The year is 1999.
The Spice Girls are riding high on a wave of faux feminism, Furbys are peak toy tech – and The Blair Witch Project just came out, shot with grainy camera phone grit.
Authenticity, in the form of home-made and unpolished realism, has hit the mainstream consciousness.
We are human every day – why is it so hard for a brand to be ‘authentic’?
I spend an inordinate amount of time worrying about authenticity. It’s probably because I’m nearly 28 and I write for and advise 17-year-olds every day.
How can I get them to believe I’m one of them?
The answer is so simple: I can’t. Because I’m not.
When brands try to pretend to be just like their audience and not a company of people jockeying to make money, they look stupid. So, so stupid.
Worse than looking like a mum bantering with her daughter’s friends, you can end up causing mass offence and wasting a LOT of money. And don’t think being a small business can save you from that – doing something majorly off-key can get you that thing you always thought you wanted: viral distribution.
One major thing you can do to make ‘real’ real: diversity
We all know diversity in the workplace is important and we all – hopefully – want to do something about it. But WHY?
If your work culture doesn’t fully understand why diversity matters, you’re all just paying lip service to it. Diversity is THE WAY to embrace real as a company directive; you’re forming a council of representation that has a way better chance of understanding, empathising with and serving your whole audience.
Because hey – even if you reckon your audience is affluent mid-30s dudes, you’re totally wrong if you think that’s where it ends. Those affluent mid-30s dudes? Their mums are buying your product for their sons’ birthdays. Their significant others are judging your branding. Their friends, colleagues and baristas are talking about your latest ad that was trying to be matey and straight-talking but was actually just horrifically sexist and tone deaf.
You need diversity to be authentically anything.
A few years ago (or recently, if you live and die by Twitter and don’t check sources), Nivea launched a campaign that included the phrase ‘White is purity.’ Everyone in the world who didn’t work on that campaign gasped and said “U wot m8?!!?!!!”
I DO NOT BELIEVE that any person of colour would have sat quietly by and watched their colleagues happily launch a campaign with those words.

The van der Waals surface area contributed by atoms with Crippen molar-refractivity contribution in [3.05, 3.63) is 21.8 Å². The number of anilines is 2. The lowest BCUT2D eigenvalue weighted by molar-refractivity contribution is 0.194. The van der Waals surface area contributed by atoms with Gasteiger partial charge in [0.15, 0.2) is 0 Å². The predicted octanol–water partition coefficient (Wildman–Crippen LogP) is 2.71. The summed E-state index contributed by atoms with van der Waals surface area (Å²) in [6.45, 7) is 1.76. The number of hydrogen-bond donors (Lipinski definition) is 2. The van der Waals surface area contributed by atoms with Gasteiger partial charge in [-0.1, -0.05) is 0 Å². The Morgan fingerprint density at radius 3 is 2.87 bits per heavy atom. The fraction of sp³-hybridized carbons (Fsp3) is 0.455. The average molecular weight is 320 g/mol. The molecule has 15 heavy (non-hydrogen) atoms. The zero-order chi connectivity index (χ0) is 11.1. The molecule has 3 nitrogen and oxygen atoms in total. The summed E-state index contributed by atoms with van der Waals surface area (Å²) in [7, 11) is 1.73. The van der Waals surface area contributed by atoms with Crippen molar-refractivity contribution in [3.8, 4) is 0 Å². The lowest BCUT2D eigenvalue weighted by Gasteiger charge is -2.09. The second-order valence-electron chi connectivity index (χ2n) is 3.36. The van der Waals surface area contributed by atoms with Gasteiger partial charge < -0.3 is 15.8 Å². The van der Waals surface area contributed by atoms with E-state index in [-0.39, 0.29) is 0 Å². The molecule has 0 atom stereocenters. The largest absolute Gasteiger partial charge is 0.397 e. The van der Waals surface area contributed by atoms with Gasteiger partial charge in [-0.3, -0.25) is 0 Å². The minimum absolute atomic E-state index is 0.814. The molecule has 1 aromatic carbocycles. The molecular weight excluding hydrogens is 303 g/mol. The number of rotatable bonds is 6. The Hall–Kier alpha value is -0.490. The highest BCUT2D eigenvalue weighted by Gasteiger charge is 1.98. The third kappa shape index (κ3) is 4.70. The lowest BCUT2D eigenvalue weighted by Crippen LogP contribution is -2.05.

For your amazement, here is that ad:
Yep, that unbelievable ad had a possibly even more unbelievable friend. Two ads that should never have made it past a Monday morning brainstorming session that ended with David getting booed out of the room to mind the stationery cupboard for a week.
Now lookie here. If you have a team of all GUYS coming up with products for GIRLS, there is something wrong.
Bic has missed the mark so many times that their Amazon reviews are actually a kind of cultural movement. From For Her pens (thank you, Bic, for allowing women to access the medium of writing with their tiny hands!) to their incredibly sexist ‘Act like a lady. Think like a man. Act like a boss.‘ ad, these guys have done some preeetty stupid stuff.
I can’t say for sure it’s because they didn’t put enough chicks in positions of signoff power but…no, wait – I can. It’s definitely that.
No female branding manager, faced with a product pitch that suggested ladies’ delicate hands need special tools so they can inscribe their little thank you cards and memory books in comfort, would sign off a pink For Her pen with a soft-touch grip.
The thing that inspired this post. Hiring youngers (but don’t forget hiring elders has its own CRUISE SHIP of benefits).
I recently helped my boss, the CEO of our business, prepare a presentation for a road safety conference. He wanted to talk about how we’re trying really hard to move away from lecturing young people about safe driving and actually help them make good decisions for themselves, with PRACTICAL advice.
He started out by doing an introduction in the language observe every day from the people who follow us on social media; the words ‘peak’, ‘bait’ and ‘slay’ were used. And it was painfully hilarious because he is a middle-aged man in a suit who works in insurance – but that was the point. He can see and understand what his customers are saying, but he will NEVER be able to fool them into thinking he’s one of them and they will sniff out even a suggestion that we’re attempting it.
Once the audience had stopped being confused and started laughing, he explained that this is why he employs people who ARE the real deal. Young people.
The person in our business who helps me talk to our teenaged audience has just turned 23. She’s been with us for two years and she’s hella smart. She didn’t study English, she never got taught anything about copywriting or branding or marketing – and yet she’s now my number two. She keeps us real because we gave her a chance to shine, to have a voice, at a young age.
But we are now in the market for a younger replacement for my younger replacement.